Physical Health, Wellness / Self-Care

Is Intermittent Fasting actually good for you?

Hint: You have to do it right.

words by: Natasha Marsh
Jun 18, 2022

Intermittent fasting is an eating plan that switches between fasting and eating on a regular schedule. Research shows that intermittent fasting is a way to manage your weight and prevent — or even reverse — some forms of disease. But how do you do it? And is it safe?

 

Rather than focusing on what to eat, intermittent fasting focuses on when. As in, you choose a specific time when you eat, fasting for multiple hours a day. Alternatively, some choose to eat a single meal for a couple days a week. This diet is said to help burn body fat. In the past, intermittent fasting had health benefits because humans lived completely differently. Now, we are in a digital age. Plus, we stay awake for long hours and snack constantly. Some use intermittent fasting to cut these habits out.

 

How does intermittent fasting work?

While the methods vary, the general idea is the same: Choose when to eat and when to fast. This could look like fasting 3 days a week. Alternatively, maybe you choose to only eat during a set number of hours 2 days a week.

 

The reason the body can sustain itself during fasting periods is because it begins to run off of sugar stores in the body—thus, burning fat. This process is known as metabolic switching. When you fast intermittently, you make your body depend on burning fat stores, rather than eating 3 times a day and running on calories.

 

Ok, so when would I eat?

If you decide to try intermittent fasting, it’s important to consult with your healthcare professional. It should be noted that this diet may not be recommended for everyone. But if you get the green light, the planning is up to you. Some people choose to go about it daily—eating during one period of about 6-8 hours. Others go with 16/8, which is fasting for 16 hours, and eating within 8. A popular method is eating regularly for 5 days a week, and for 2 days, eating one meal of 500-600 calories.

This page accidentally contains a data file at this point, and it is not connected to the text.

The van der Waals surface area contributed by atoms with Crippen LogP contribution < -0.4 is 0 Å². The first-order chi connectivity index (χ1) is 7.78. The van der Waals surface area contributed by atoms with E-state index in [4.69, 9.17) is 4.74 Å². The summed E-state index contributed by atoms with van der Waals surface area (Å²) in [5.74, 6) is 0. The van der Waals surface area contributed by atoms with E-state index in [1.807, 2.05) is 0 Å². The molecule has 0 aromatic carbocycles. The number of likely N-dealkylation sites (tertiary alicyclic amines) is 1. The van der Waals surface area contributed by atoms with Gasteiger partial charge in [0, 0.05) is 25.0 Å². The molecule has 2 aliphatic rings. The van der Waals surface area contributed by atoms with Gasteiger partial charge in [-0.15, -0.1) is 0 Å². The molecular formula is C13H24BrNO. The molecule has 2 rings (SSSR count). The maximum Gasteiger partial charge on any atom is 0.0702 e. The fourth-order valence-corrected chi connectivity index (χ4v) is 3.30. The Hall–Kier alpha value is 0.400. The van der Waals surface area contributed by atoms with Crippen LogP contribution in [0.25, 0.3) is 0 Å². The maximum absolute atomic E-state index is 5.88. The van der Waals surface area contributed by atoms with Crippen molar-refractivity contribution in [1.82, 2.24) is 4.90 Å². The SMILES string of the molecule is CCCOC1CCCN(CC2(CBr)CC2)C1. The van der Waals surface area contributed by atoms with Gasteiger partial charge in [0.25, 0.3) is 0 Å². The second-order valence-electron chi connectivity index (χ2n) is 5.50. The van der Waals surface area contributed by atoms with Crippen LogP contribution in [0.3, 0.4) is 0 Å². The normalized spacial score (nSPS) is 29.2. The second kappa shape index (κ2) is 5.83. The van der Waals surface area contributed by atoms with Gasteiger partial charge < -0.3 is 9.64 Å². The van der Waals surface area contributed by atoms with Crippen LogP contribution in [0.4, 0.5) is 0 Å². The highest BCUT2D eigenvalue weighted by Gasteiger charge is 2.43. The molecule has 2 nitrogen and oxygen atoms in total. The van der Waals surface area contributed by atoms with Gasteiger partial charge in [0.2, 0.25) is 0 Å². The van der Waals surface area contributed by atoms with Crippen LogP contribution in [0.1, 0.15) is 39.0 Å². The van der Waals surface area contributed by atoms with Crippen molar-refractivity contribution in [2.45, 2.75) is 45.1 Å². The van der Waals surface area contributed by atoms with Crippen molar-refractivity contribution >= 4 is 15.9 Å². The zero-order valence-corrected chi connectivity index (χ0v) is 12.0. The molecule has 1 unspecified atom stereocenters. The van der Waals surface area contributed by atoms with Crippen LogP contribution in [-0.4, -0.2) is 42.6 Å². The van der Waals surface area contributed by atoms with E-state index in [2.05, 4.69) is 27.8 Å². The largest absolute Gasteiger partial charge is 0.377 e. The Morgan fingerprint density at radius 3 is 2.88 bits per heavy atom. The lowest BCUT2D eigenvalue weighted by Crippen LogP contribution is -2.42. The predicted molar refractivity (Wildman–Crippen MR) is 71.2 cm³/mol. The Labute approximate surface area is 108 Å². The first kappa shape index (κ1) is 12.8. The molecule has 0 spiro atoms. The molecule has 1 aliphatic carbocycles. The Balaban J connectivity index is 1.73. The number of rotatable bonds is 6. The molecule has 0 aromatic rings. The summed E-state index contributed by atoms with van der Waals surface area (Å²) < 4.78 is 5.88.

Take note that if you choose to go with full days of fasting, you could be in the danger zone. Above, meals were involved during every day of the fasting process. You must eat something, and enough to sustain yourself while you’re fasting. Plus, your body will store more fat in response to starving. While you’re getting used to intermittent fasting, you might experience an adjusting period. Feeling hangry is a common response for up to 4 weeks, so be mindful of that.

 

What can I eat while intermittent fasting?

When you’re fasting, you’re allowed to consume water, black coffee, and tea. During eating times, you’re allowed to pig out if you want to, but don’t neglect nutrition. After all, you’ll be able to enjoy a wide range of meals, and food is a delicious way to treat your body well. Some people choose to adapt to specific diets, like Mediterranean, to accompany their eating periods. Of course, leafy greens, protein, healthy fats, and whole grains are never a bad idea.

 

What are the benefits of intermittent fasting?

It’s been proven that intermittent fasting burn fat, but there are other benefits. For instance, metabolic switching involves the body and brain—meaning, that they will have to adapt to the change as well. You might experience improved memory. Additionally, you might see improved heart health, physical performance, tissue health, and a lesser chance of diabetes and obesity.

 

Is intermittent fasting safe?

There are many reasons why people may choose to fast intermittently. This includes management of conditions like IBS, arthritis, or high cholesterol. But, like we noted above, this isn’t for everyone. Check with your doctor, but it isn’t recommended for people who are pregnant or breastfeeding, have a history of eating disorders, are under 18, or have diabetes or blood sugar problems.

 

Regardless of what and when you’re eating, here are some key foods that you should be putting into your diet to improve your health, including kale.